Utilities Increasingly Affected by Extreme Weather

In an article for Utility Dive, Guidehouse discusses climate change-related risks for utilities and the actions being taken

The release of the Fourth National Climate Assessment found energy systems across the U.S. will be increasingly affected by extreme weather events including wildfires, hurricanes, and changing rainfall patterns because of climate change. While preparations and improvements are being made, the scale, speed, and scope need to increase in order to safeguard reliable energy delivery.

In an article for Utility Dive, Guidehouse’s Frank Stern, managing director; Ian Trim, director; Danielle Vitoff, associate director; Sarah Hendel-Blackford, managing consultant; Kaboo Leung, senior consultant; and Rodrigo Leal, senior consultant, discussed what utilities in the U.S. and Europe are doing to prepare for increasingly severe and frequent extreme weather events.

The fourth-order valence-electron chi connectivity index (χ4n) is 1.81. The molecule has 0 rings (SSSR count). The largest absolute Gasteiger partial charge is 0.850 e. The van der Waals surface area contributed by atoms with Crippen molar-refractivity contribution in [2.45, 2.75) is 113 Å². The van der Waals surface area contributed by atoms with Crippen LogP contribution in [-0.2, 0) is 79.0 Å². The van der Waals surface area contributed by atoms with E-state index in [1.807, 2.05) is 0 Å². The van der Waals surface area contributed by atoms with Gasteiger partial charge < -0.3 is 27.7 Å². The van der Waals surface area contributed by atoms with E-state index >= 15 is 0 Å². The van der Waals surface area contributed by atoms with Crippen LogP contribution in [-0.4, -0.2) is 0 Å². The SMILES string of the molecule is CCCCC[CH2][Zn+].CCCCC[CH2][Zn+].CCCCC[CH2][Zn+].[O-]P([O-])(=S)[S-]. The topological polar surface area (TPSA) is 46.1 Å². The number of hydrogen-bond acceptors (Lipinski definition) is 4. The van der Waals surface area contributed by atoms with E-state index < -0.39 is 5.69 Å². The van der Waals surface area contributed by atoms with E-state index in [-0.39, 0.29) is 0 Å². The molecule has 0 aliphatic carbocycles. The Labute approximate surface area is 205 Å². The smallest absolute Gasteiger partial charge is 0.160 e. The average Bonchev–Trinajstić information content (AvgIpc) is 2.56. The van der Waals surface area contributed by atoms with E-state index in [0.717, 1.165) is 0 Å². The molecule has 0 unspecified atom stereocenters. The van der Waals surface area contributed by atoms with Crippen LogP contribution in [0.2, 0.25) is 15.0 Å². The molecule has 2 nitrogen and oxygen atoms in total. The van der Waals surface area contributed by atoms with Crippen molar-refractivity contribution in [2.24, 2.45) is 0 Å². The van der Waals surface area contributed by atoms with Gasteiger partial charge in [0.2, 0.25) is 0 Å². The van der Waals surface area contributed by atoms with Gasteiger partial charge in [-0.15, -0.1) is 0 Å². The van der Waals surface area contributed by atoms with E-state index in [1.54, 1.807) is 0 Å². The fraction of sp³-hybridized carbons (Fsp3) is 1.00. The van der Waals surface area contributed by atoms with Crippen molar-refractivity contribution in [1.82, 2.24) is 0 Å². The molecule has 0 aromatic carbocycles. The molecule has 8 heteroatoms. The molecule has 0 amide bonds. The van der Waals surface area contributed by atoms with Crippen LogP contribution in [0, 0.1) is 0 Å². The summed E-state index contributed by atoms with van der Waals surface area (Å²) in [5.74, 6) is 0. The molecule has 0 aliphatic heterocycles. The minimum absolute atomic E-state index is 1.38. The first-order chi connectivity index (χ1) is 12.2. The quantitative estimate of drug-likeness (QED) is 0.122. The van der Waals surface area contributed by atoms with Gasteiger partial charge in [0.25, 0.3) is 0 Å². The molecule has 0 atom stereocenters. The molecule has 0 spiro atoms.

For instance, after Hurricane Sandy in 2012, Con Ed invested $1 billion to fortify its energy delivery system against extreme weather. Additionally, the U.S. Department of Energy launched Partnership for Energy Sector Climate Resilience, which brings together utilities and challenges them to develop new ways to manage the risks associated with climate change.

According to the article, climate change is expected to affect all regions of the U.S., bringing an increase in frequency and intensity of flooding, drought, and energy demand due to increased cooling across various parts of the country. Utility investors will be expecting increased rigor in risk disclosures, as some of the major climate-related liabilities have not been anticipated.

In Europe, utilities are undertaking climate vulnerability and/or risk assessments to prepare for climate change impacts, with most undertaking a multi-stakeholder and science-based approach to assess climate resilience up to 2050s.

Read the Utility Dive Article

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